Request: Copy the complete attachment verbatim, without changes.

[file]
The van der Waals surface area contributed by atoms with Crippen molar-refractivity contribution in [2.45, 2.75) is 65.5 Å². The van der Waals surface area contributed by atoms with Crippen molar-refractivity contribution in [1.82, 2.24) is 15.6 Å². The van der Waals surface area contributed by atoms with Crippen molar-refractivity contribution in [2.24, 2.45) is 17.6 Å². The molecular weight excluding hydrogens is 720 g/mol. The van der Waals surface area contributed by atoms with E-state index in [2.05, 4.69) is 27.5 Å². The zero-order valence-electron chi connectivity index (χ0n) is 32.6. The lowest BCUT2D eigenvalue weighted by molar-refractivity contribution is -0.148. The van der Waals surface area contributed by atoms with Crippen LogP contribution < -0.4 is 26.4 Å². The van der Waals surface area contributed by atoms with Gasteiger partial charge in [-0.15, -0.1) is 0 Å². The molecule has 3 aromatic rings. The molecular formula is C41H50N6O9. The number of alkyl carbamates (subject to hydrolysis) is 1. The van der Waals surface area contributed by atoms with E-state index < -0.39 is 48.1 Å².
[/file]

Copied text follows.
The van der Waals surface area contributed by atoms with Crippen molar-refractivity contribution in [2.45, 2.75) is 65.5 Å². The van der Waals surface area contributed by atoms with Crippen molar-refractivity contribution in [1.82, 2.24) is 15.6 Å². The van der Waals surface area contributed by atoms with Crippen molar-refractivity contribution in [2.24, 2.45) is 17.6 Å². The molecular weight excluding hydrogens is 720 g/mol. The van der Waals surface area contributed by atoms with E-state index in [2.05, 4.69) is 27.5 Å². The zero-order valence-electron chi connectivity index (χ0n) is 32.6. The lowest BCUT2D eigenvalue weighted by molar-refractivity contribution is -0.148. The van der Waals surface area contributed by atoms with Crippen LogP contribution < -0.4 is 26.4 Å². The van der Waals surface area contributed by atoms with Gasteiger partial charge in [-0.15, -0.1) is 0 Å². The molecule has 3 aromatic rings. The molecular formula is C41H50N6O9. The number of alkyl carbamates (subject to hydrolysis) is 1. The van der Waals surface area contributed by atoms with E-state index < -0.39 is 48.1 Å².